European airlines pursuing safety complaint over strike impact, shortage of ATC staff

British Airways owner IAG and Ryanair are planning to submit a complaint to the European Commission claiming that French air traffic control is not adequately protecting flights over France and therefore in breach of European law.
The two airlines which are members of industry group Airlines for Europe (A4E) said that an alarming increase in air traffic control strikes across Europe has wreaked havoc on airlines, their passengers and business and that this year is shaping up to be one of the worst years ever for strike action.
A4E member airlines said they have been forced to cancel nearly 5,000 flights as a result of the strikes, directly impacting around 784,000 passengers across Europe. In addition, millions of travellers have been affected by flight delays caused by airspace diversions and residual backups.
Willie Walsh, IAG chief executive, said  ATC strikes represent the biggest challenge for the European airline industry. “They are destroying European air traffic and having a huge impact on consumers. It’s a really frustrating cause of disruption that affects all airlines but in particular has a significant negative impact on Spain’s tourism and economy.
“Continuous strikes by ATC staff in Marseille have a disproportionate impact on those airlines flying from Barcelona because they control flights over most of the Mediterranean airspace. For Vueling [an IAG group airline] this means that 50 per cent of its flights are affected. The EU must act now to protect the rights of the consumers and prevent long term damage to European economies.”
Michael O’Leary, Ryanair’s chief executive, said: “These disruptions are unacceptable, and we call on the governments, and the EU Commission to take urgent and decisive action to ensure that ATC providers are fully staffed and that overflights are not affected when national strikes take place, as they repeatedly do in France.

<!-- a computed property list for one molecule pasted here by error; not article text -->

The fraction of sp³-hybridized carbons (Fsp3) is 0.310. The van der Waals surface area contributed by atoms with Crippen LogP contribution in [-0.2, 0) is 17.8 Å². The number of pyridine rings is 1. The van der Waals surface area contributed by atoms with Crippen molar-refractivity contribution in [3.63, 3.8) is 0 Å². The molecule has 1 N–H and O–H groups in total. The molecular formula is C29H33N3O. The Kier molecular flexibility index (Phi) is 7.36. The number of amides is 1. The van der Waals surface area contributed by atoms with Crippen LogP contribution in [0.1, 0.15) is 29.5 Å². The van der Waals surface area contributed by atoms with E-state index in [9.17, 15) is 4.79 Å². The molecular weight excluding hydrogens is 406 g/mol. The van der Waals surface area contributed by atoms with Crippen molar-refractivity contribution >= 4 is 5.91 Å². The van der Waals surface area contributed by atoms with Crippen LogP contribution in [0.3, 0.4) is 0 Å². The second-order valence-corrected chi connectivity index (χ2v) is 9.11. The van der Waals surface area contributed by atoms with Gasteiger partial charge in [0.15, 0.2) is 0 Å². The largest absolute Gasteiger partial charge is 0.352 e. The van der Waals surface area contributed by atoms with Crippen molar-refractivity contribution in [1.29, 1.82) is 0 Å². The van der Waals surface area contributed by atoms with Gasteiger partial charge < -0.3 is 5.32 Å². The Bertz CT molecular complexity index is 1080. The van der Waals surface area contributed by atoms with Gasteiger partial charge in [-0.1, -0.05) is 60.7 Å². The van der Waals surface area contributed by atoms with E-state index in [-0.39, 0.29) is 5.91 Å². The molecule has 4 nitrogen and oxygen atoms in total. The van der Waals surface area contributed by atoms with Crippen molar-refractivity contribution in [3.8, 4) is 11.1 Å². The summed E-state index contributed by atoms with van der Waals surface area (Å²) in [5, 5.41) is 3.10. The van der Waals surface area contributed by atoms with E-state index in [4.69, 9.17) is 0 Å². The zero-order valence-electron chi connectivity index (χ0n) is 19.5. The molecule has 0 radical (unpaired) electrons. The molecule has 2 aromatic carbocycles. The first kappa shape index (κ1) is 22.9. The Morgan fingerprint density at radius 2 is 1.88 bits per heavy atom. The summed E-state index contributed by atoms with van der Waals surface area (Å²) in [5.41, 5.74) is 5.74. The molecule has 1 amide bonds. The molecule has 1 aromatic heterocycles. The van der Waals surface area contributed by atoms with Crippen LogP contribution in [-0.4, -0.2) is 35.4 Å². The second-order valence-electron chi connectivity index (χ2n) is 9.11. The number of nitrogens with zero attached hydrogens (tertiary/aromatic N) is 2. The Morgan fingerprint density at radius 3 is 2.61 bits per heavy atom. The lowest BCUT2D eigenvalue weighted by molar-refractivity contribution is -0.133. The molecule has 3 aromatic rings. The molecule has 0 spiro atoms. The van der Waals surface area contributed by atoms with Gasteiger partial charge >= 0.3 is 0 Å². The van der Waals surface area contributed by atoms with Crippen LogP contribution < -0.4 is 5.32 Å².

“Europe’s ATC providers are approaching the point of meltdown with hundreds of flights being cancelled daily either because of ATC strikes or because Europe’s ATC don’t have enough staff. The situation is particularly acute at weekends where British and German ATC providers are hiding behind adverse weather and euphemisms such as “capacity restrictions” when the truth is they are not rostering enough ATC staff to cater for the number of flights that are scheduled to operate.
“Urgent action must now be taken by the UK and German governments, and the EU Commission, otherwise thousands more flights and millions of passengers will be disrupted, particularly in the peak months of July and August, unless this ATC staffing crisis is addressed.”
In response to the continued ATC strike disruptions, A4E has proposed a mandatory 72-hour individual notification period for employees wishing to strike, protection of overflights while ensuring it does not come to the detriment of local services, and a guarantee on minimum services to be provided.
IAG and Ryanair’s complaint will argue that by not adequately protecting flights over France, EU law is infringed.
“We have been working constructively and quite intensively over the last several months with French government officials and Parliamentarians to establish a stable and long-term solution to these disruptions. In this context, we urge the French government to take decisive action to resolve this issue on behalf of all our passengers, ahead of this summer’s busy travel season,” said Thomas Reynaert, managing director, A4E.